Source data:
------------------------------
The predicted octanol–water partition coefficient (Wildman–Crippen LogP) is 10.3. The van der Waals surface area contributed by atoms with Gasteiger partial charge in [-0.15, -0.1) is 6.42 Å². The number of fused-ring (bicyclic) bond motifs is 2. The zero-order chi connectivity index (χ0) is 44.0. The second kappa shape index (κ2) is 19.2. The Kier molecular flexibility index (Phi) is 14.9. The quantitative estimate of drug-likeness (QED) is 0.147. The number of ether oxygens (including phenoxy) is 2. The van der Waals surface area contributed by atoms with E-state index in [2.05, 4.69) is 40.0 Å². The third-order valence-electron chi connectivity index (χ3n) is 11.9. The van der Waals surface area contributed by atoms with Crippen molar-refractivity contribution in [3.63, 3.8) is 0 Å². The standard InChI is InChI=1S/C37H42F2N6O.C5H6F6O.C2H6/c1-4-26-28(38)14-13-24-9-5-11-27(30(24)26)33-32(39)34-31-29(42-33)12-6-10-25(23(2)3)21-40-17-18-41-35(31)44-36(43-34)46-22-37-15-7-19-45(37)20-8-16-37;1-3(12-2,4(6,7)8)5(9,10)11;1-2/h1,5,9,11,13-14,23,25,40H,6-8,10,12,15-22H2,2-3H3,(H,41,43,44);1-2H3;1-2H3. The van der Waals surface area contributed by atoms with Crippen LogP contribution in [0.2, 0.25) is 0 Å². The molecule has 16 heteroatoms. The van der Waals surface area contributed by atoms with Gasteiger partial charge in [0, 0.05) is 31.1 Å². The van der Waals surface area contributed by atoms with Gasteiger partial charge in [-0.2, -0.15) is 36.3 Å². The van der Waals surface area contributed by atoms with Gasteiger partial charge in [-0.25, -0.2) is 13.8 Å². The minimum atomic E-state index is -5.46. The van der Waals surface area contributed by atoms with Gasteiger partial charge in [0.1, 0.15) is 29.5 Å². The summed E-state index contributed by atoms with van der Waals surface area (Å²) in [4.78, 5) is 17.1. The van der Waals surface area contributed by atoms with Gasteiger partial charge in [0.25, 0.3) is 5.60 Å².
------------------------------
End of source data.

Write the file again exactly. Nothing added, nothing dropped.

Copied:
The predicted octanol–water partition coefficient (Wildman–Crippen LogP) is 10.3. The van der Waals surface area contributed by atoms with Gasteiger partial charge in [-0.15, -0.1) is 6.42 Å². The number of fused-ring (bicyclic) bond motifs is 2. The zero-order chi connectivity index (χ0) is 44.0. The second kappa shape index (κ2) is 19.2. The Kier molecular flexibility index (Phi) is 14.9. The quantitative estimate of drug-likeness (QED) is 0.147. The number of ether oxygens (including phenoxy) is 2. The van der Waals surface area contributed by atoms with E-state index in [2.05, 4.69) is 40.0 Å². The third-order valence-electron chi connectivity index (χ3n) is 11.9. The van der Waals surface area contributed by atoms with Crippen molar-refractivity contribution in [3.63, 3.8) is 0 Å². The standard InChI is InChI=1S/C37H42F2N6O.C5H6F6O.C2H6/c1-4-26-28(38)14-13-24-9-5-11-27(30(24)26)33-32(39)34-31-29(42-33)12-6-10-25(23(2)3)21-40-17-18-41-35(31)44-36(43-34)46-22-37-15-7-19-45(37)20-8-16-37;1-3(12-2,4(6,7)8)5(9,10)11;1-2/h1,5,9,11,13-14,23,25,40H,6-8,10,12,15-22H2,2-3H3,(H,41,43,44);1-2H3;1-2H3. The van der Waals surface area contributed by atoms with Crippen LogP contribution in [0.2, 0.25) is 0 Å². The molecule has 16 heteroatoms. The van der Waals surface area contributed by atoms with Gasteiger partial charge in [0, 0.05) is 31.1 Å². The van der Waals surface area contributed by atoms with Gasteiger partial charge in [-0.2, -0.15) is 36.3 Å². The van der Waals surface area contributed by atoms with Gasteiger partial charge in [-0.25, -0.2) is 13.8 Å². The minimum atomic E-state index is -5.46. The van der Waals surface area contributed by atoms with Gasteiger partial charge in [0.1, 0.15) is 29.5 Å². The summed E-state index contributed by atoms with van der Waals surface area (Å²) in [4.78, 5) is 17.1. The van der Waals surface area contributed by atoms with Gasteiger partial charge in [0.25, 0.3) is 5.60 Å².